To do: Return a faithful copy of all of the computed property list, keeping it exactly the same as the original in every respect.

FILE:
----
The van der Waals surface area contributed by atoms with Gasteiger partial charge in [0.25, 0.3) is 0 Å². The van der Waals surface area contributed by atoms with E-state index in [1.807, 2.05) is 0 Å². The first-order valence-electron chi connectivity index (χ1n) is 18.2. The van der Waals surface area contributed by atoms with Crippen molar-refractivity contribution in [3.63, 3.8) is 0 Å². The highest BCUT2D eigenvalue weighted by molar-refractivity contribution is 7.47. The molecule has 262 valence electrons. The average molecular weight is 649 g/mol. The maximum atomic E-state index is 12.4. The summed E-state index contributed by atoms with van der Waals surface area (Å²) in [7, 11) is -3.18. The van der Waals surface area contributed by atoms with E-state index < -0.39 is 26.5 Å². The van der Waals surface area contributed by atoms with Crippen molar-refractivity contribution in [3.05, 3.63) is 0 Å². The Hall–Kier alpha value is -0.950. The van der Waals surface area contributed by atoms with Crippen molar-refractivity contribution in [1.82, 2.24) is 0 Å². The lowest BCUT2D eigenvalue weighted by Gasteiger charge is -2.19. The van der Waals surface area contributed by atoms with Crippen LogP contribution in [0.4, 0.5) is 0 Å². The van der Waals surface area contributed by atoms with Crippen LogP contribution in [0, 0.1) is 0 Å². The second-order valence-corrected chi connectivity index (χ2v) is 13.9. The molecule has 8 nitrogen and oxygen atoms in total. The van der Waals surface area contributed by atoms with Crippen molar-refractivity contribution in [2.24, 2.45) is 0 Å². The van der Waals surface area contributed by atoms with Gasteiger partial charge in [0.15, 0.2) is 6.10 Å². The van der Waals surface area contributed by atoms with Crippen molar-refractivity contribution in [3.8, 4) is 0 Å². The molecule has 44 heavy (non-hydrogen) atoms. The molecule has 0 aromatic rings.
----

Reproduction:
The van der Waals surface area contributed by atoms with Gasteiger partial charge in [0.25, 0.3) is 0 Å². The van der Waals surface area contributed by atoms with E-state index in [1.807, 2.05) is 0 Å². The first-order valence-electron chi connectivity index (χ1n) is 18.2. The van der Waals surface area contributed by atoms with Crippen molar-refractivity contribution in [3.63, 3.8) is 0 Å². The highest BCUT2D eigenvalue weighted by molar-refractivity contribution is 7.47. The molecule has 262 valence electrons. The average molecular weight is 649 g/mol. The maximum atomic E-state index is 12.4. The summed E-state index contributed by atoms with van der Waals surface area (Å²) in [7, 11) is -3.18. The van der Waals surface area contributed by atoms with E-state index < -0.39 is 26.5 Å². The van der Waals surface area contributed by atoms with Crippen molar-refractivity contribution in [3.05, 3.63) is 0 Å². The Hall–Kier alpha value is -0.950. The van der Waals surface area contributed by atoms with Crippen molar-refractivity contribution in [1.82, 2.24) is 0 Å². The lowest BCUT2D eigenvalue weighted by Gasteiger charge is -2.19. The van der Waals surface area contributed by atoms with Crippen LogP contribution in [0.4, 0.5) is 0 Å². The van der Waals surface area contributed by atoms with Crippen LogP contribution in [0, 0.1) is 0 Å². The second-order valence-corrected chi connectivity index (χ2v) is 13.9. The molecule has 8 nitrogen and oxygen atoms in total. The van der Waals surface area contributed by atoms with Crippen molar-refractivity contribution in [2.24, 2.45) is 0 Å². The van der Waals surface area contributed by atoms with Gasteiger partial charge in [0.15, 0.2) is 6.10 Å². The van der Waals surface area contributed by atoms with Crippen molar-refractivity contribution in [3.8, 4) is 0 Å². The molecule has 44 heavy (non-hydrogen) atoms. The molecule has 0 aromatic rings.